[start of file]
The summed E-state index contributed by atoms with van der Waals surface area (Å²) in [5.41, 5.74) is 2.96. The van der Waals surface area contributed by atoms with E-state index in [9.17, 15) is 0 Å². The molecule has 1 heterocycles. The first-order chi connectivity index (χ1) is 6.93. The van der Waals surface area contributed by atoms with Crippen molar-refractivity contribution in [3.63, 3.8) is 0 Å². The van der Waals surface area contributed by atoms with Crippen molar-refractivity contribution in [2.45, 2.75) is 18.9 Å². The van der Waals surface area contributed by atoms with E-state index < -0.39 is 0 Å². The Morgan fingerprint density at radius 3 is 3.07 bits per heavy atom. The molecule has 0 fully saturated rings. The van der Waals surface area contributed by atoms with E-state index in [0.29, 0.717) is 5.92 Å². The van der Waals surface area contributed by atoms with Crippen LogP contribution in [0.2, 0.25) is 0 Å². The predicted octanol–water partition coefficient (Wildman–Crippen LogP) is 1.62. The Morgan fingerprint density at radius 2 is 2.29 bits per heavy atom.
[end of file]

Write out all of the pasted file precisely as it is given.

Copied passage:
The summed E-state index contributed by atoms with van der Waals surface area (Å²) in [5.41, 5.74) is 2.96. The van der Waals surface area contributed by atoms with E-state index in [9.17, 15) is 0 Å². The molecule has 1 heterocycles. The first-order chi connectivity index (χ1) is 6.93. The van der Waals surface area contributed by atoms with Crippen molar-refractivity contribution in [3.63, 3.8) is 0 Å². The van der Waals surface area contributed by atoms with Crippen molar-refractivity contribution in [2.45, 2.75) is 18.9 Å². The van der Waals surface area contributed by atoms with E-state index < -0.39 is 0 Å². The Morgan fingerprint density at radius 3 is 3.07 bits per heavy atom. The molecule has 0 fully saturated rings. The van der Waals surface area contributed by atoms with E-state index in [0.29, 0.717) is 5.92 Å². The van der Waals surface area contributed by atoms with Crippen LogP contribution in [0.2, 0.25) is 0 Å². The predicted octanol–water partition coefficient (Wildman–Crippen LogP) is 1.62. The Morgan fingerprint density at radius 2 is 2.29 bits per heavy atom.